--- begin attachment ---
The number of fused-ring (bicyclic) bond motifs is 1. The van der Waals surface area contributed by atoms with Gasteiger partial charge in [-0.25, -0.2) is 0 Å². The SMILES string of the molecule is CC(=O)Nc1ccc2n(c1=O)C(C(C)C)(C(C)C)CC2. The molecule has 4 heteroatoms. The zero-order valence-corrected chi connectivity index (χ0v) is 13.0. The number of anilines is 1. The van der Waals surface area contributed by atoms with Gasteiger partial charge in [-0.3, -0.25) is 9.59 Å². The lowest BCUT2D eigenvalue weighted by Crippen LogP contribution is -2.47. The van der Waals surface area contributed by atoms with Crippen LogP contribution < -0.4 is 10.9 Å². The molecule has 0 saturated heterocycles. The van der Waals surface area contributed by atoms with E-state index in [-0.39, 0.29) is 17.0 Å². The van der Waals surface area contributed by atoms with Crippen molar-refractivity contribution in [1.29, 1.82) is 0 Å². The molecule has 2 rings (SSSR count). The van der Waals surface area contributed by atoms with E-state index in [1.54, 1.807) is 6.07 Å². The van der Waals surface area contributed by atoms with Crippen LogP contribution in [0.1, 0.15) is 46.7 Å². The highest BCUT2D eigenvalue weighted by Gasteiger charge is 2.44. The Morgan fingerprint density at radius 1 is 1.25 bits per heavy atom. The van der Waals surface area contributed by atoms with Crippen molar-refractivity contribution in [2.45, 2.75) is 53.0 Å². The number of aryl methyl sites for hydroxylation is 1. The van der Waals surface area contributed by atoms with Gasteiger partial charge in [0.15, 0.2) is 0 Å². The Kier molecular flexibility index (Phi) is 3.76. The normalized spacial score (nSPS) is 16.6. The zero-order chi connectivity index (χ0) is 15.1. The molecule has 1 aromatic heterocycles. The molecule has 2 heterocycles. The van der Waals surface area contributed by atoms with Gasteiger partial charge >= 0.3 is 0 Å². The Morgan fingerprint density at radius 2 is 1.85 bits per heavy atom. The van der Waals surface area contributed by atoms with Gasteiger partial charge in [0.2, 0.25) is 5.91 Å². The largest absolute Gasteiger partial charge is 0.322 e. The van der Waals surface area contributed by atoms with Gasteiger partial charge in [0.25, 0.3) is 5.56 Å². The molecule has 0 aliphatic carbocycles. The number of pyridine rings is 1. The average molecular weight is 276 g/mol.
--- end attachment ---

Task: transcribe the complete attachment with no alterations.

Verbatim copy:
The number of fused-ring (bicyclic) bond motifs is 1. The van der Waals surface area contributed by atoms with Gasteiger partial charge in [-0.25, -0.2) is 0 Å². The SMILES string of the molecule is CC(=O)Nc1ccc2n(c1=O)C(C(C)C)(C(C)C)CC2. The molecule has 4 heteroatoms. The zero-order valence-corrected chi connectivity index (χ0v) is 13.0. The number of anilines is 1. The van der Waals surface area contributed by atoms with Gasteiger partial charge in [-0.3, -0.25) is 9.59 Å². The lowest BCUT2D eigenvalue weighted by Crippen LogP contribution is -2.47. The van der Waals surface area contributed by atoms with Crippen LogP contribution < -0.4 is 10.9 Å². The molecule has 0 saturated heterocycles. The van der Waals surface area contributed by atoms with E-state index in [-0.39, 0.29) is 17.0 Å². The van der Waals surface area contributed by atoms with Crippen molar-refractivity contribution in [1.29, 1.82) is 0 Å². The molecule has 2 rings (SSSR count). The van der Waals surface area contributed by atoms with E-state index in [1.54, 1.807) is 6.07 Å². The van der Waals surface area contributed by atoms with Crippen LogP contribution in [0.1, 0.15) is 46.7 Å². The highest BCUT2D eigenvalue weighted by Gasteiger charge is 2.44. The Morgan fingerprint density at radius 1 is 1.25 bits per heavy atom. The van der Waals surface area contributed by atoms with Crippen molar-refractivity contribution in [2.45, 2.75) is 53.0 Å². The number of aryl methyl sites for hydroxylation is 1. The van der Waals surface area contributed by atoms with Gasteiger partial charge in [0.15, 0.2) is 0 Å². The Kier molecular flexibility index (Phi) is 3.76. The normalized spacial score (nSPS) is 16.6. The zero-order chi connectivity index (χ0) is 15.1. The molecule has 1 aromatic heterocycles. The molecule has 2 heterocycles. The van der Waals surface area contributed by atoms with Gasteiger partial charge >= 0.3 is 0 Å². The Morgan fingerprint density at radius 2 is 1.85 bits per heavy atom. The van der Waals surface area contributed by atoms with Gasteiger partial charge in [0.2, 0.25) is 5.91 Å². The largest absolute Gasteiger partial charge is 0.322 e. The van der Waals surface area contributed by atoms with Gasteiger partial charge in [0.25, 0.3) is 5.56 Å². The molecule has 0 aliphatic carbocycles. The number of pyridine rings is 1. The average molecular weight is 276 g/mol.